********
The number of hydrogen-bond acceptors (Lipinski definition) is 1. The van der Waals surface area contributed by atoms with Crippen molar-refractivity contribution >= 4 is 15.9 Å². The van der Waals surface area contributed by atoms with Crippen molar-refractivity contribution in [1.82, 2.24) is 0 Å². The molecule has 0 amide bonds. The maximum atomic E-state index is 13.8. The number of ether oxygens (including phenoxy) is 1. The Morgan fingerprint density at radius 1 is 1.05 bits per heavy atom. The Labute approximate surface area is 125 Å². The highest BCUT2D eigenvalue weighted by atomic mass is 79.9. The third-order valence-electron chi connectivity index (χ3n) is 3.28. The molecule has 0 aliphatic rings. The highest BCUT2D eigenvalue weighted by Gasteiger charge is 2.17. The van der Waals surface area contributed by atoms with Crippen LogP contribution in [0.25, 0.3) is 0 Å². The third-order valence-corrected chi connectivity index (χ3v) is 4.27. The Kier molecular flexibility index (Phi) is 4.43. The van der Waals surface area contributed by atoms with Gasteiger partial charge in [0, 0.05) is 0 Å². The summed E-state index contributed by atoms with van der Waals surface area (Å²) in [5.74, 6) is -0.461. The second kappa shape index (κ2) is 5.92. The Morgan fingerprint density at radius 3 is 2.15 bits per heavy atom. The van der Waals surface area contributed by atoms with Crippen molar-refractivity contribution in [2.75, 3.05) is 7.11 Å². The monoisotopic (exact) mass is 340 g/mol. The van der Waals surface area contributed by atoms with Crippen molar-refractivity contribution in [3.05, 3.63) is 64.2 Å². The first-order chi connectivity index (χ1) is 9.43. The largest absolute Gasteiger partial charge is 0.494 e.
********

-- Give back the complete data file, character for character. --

The number of hydrogen-bond acceptors (Lipinski definition) is 1. The van der Waals surface area contributed by atoms with Crippen molar-refractivity contribution >= 4 is 15.9 Å². The van der Waals surface area contributed by atoms with Crippen molar-refractivity contribution in [1.82, 2.24) is 0 Å². The molecule has 0 amide bonds. The maximum atomic E-state index is 13.8. The number of ether oxygens (including phenoxy) is 1. The Morgan fingerprint density at radius 1 is 1.05 bits per heavy atom. The Labute approximate surface area is 125 Å². The highest BCUT2D eigenvalue weighted by atomic mass is 79.9. The third-order valence-electron chi connectivity index (χ3n) is 3.28. The molecule has 0 aliphatic rings. The highest BCUT2D eigenvalue weighted by Gasteiger charge is 2.17. The van der Waals surface area contributed by atoms with Crippen LogP contribution in [0.25, 0.3) is 0 Å². The third-order valence-corrected chi connectivity index (χ3v) is 4.27. The Kier molecular flexibility index (Phi) is 4.43. The van der Waals surface area contributed by atoms with Gasteiger partial charge in [0, 0.05) is 0 Å². The summed E-state index contributed by atoms with van der Waals surface area (Å²) in [5.74, 6) is -0.461. The second kappa shape index (κ2) is 5.92. The Morgan fingerprint density at radius 3 is 2.15 bits per heavy atom. The van der Waals surface area contributed by atoms with Crippen molar-refractivity contribution in [2.75, 3.05) is 7.11 Å². The monoisotopic (exact) mass is 340 g/mol. The van der Waals surface area contributed by atoms with Crippen molar-refractivity contribution in [3.05, 3.63) is 64.2 Å². The first-order chi connectivity index (χ1) is 9.43. The largest absolute Gasteiger partial charge is 0.494 e.